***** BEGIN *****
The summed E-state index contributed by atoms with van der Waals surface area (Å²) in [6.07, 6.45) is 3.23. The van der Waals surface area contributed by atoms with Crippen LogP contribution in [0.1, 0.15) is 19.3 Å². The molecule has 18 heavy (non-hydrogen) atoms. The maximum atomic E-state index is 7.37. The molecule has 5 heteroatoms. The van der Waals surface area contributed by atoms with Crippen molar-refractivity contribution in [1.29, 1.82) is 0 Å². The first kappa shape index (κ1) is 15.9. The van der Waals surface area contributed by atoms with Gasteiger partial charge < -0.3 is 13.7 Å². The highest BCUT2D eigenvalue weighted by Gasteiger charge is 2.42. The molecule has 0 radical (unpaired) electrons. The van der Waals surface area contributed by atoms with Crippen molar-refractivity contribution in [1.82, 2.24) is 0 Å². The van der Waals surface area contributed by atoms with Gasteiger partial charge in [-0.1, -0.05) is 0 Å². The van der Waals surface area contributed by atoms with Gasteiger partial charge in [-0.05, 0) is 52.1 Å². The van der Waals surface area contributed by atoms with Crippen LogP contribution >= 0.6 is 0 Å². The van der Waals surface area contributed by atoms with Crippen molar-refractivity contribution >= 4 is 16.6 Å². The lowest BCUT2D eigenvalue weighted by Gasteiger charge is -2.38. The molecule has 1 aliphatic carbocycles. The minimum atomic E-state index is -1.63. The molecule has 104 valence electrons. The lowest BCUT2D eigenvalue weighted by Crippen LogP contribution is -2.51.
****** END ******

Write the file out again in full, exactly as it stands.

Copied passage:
The summed E-state index contributed by atoms with van der Waals surface area (Å²) in [6.07, 6.45) is 3.23. The van der Waals surface area contributed by atoms with Crippen LogP contribution in [0.1, 0.15) is 19.3 Å². The molecule has 18 heavy (non-hydrogen) atoms. The maximum atomic E-state index is 7.37. The molecule has 5 heteroatoms. The van der Waals surface area contributed by atoms with Crippen molar-refractivity contribution in [1.29, 1.82) is 0 Å². The first kappa shape index (κ1) is 15.9. The van der Waals surface area contributed by atoms with Gasteiger partial charge < -0.3 is 13.7 Å². The highest BCUT2D eigenvalue weighted by Gasteiger charge is 2.42. The molecule has 0 radical (unpaired) electrons. The van der Waals surface area contributed by atoms with Crippen molar-refractivity contribution in [1.82, 2.24) is 0 Å². The van der Waals surface area contributed by atoms with Gasteiger partial charge in [-0.1, -0.05) is 0 Å². The van der Waals surface area contributed by atoms with Gasteiger partial charge in [-0.05, 0) is 52.1 Å². The van der Waals surface area contributed by atoms with Crippen LogP contribution >= 0.6 is 0 Å². The van der Waals surface area contributed by atoms with Crippen molar-refractivity contribution >= 4 is 16.6 Å². The lowest BCUT2D eigenvalue weighted by Gasteiger charge is -2.38. The molecule has 1 aliphatic carbocycles. The minimum atomic E-state index is -1.63. The molecule has 104 valence electrons. The lowest BCUT2D eigenvalue weighted by Crippen LogP contribution is -2.51.